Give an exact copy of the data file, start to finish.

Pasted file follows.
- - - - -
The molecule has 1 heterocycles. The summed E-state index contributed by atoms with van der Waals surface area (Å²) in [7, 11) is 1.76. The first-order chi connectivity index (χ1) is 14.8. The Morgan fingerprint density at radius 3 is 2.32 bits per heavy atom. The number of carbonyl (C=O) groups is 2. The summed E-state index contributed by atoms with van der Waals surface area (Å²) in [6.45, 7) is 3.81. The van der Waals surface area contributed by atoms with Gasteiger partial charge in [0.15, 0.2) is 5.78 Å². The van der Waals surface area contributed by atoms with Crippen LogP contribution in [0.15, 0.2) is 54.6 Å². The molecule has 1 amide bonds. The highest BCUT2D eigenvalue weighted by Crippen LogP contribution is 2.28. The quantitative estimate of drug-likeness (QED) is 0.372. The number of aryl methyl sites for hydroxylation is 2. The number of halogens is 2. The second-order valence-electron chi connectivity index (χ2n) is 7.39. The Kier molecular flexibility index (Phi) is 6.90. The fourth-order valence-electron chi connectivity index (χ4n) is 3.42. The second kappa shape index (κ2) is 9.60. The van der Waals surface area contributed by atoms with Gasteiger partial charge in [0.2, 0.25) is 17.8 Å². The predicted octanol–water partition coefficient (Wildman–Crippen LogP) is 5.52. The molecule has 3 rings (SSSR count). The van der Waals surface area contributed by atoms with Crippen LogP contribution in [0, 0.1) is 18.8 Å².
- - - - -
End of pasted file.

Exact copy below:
The molecule has 1 heterocycles. The summed E-state index contributed by atoms with van der Waals surface area (Å²) in [7, 11) is 1.76. The first-order chi connectivity index (χ1) is 14.8. The Morgan fingerprint density at radius 3 is 2.32 bits per heavy atom. The number of carbonyl (C=O) groups is 2. The summed E-state index contributed by atoms with van der Waals surface area (Å²) in [6.45, 7) is 3.81. The van der Waals surface area contributed by atoms with Gasteiger partial charge in [0.15, 0.2) is 5.78 Å². The van der Waals surface area contributed by atoms with Crippen LogP contribution in [0.15, 0.2) is 54.6 Å². The molecule has 1 amide bonds. The highest BCUT2D eigenvalue weighted by Crippen LogP contribution is 2.28. The quantitative estimate of drug-likeness (QED) is 0.372. The number of aryl methyl sites for hydroxylation is 2. The number of halogens is 2. The second-order valence-electron chi connectivity index (χ2n) is 7.39. The Kier molecular flexibility index (Phi) is 6.90. The fourth-order valence-electron chi connectivity index (χ4n) is 3.42. The second kappa shape index (κ2) is 9.60. The van der Waals surface area contributed by atoms with Gasteiger partial charge in [0.2, 0.25) is 17.8 Å². The predicted octanol–water partition coefficient (Wildman–Crippen LogP) is 5.52. The molecule has 3 rings (SSSR count). The van der Waals surface area contributed by atoms with Crippen LogP contribution in [0, 0.1) is 18.8 Å².